It was a wild year in Alberta, with extreme cold, massive wildfires, destructive tornadoes and a summer that never showed up.
Here’s a recap of our biggest weather stories across Alberta in 2019.
#5 Wildfires: Most land burned in past 40 years
Although wildfires aren’t classified as “weather,” dry spells and drought fuel the burning.
Much of northern Alberta started off the year with moderate to severe drought conditions, which made ideal conditions for wildfires.
The season started in March 1, and while it got off to a slow start, the number of fires and their intensity steadily increased.
By the end of the season, 644 wildfires were recorded in Alberta, under the five-year average of 747.
However, 883,000 hectares were burned this year in the province and that’s four times the average — and the most land burned in 40 years.
During the 2018 wildfire season, 1,288 wildfires burned more than 59,800 hectares across the province. The province said 777 of the wildfires that year were caused by humans.
#4 September snowstorm buried southern Alberta
A September snowstorm slammed southern Alberta the weekend of Sept. 27.
Waterton was buried under 95 cm of snow, 80 cm fell in Chain Lakes and 55 cm fell in Lethbridge.
After the storm, 20 cm of snow was on the ground in Calgary — the greatest September snow depth in 65 years.
#3 The summer that wasn’t
Summer was a bummer.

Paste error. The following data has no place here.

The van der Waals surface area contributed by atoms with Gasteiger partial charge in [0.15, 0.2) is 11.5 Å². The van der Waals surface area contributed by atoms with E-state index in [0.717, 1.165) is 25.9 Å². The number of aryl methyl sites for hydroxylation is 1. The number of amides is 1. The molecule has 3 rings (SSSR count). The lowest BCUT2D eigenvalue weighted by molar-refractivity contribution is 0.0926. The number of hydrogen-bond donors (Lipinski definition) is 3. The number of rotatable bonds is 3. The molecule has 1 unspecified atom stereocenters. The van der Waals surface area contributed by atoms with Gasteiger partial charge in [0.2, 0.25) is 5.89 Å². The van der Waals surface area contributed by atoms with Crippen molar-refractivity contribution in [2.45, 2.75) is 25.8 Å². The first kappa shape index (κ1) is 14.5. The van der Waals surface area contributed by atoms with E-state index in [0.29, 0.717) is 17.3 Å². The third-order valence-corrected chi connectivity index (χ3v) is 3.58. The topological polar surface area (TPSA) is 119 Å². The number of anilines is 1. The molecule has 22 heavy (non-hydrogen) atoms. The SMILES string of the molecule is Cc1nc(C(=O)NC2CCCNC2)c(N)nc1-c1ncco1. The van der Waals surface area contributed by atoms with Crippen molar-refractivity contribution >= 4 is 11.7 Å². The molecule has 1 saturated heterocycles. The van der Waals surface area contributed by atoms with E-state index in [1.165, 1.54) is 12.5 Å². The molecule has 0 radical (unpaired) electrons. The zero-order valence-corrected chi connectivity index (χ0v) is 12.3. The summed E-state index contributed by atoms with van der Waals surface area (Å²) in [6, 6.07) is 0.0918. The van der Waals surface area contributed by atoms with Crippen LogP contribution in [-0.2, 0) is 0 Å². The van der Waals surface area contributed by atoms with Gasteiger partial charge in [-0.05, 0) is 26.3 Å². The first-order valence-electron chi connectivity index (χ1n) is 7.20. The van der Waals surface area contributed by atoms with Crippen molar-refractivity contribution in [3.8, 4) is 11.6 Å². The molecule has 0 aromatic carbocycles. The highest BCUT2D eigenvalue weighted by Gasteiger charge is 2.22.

Edmonton only had 18 days with temperatures above 25 C, that’s 15 fewer days than normal.
It was slightly better in Calgary, with 21 days above 25 C, which is only nine fewer days than normal.
Not only was it a mild summer but also soggy for much of Alberta.
Fort McMurray recorded the third wettest summer in history.
In Calgary, it rained a total 71 days — which is tied for a record.
Edmonton had 55 days with rain and recorded its eighth wettest summer in history.
#2 Tornado tally hits 23
It was an active summer across the province with 23 tornadoes recorded.
The 30-year average for Alberta is 12-15 touchdowns a year.
The season started early and went long, with the first touchdown on April 24 and the last on Sept. 10.
And Alberta saw a tornado outbreak on June 28, with seven touchdowns recorded.
The highest number of tornadoes in Alberta in the last 35 years has been 26 in 1988.
There were also over double the number of hail and wind storms in the province.
- 112 hail storms (average: 50)
- 47 wind storms (average: 18)
READ MORE: Alberta tornado count for 2019
#1 Record-breaking frigid February
It was a frigid start to 2019 and February to forget.
Calgary recorded its coldest February in 83 years and Edmonton had its coldest February in 40 years.
An El Niño pattern influenced the beginning of 2019 but has fizzled out. Now as we move into the New Year, there’s no major El Niño or La Niña to dictate our weather, which will make forecasting weather trends a bit trickier in 2020.
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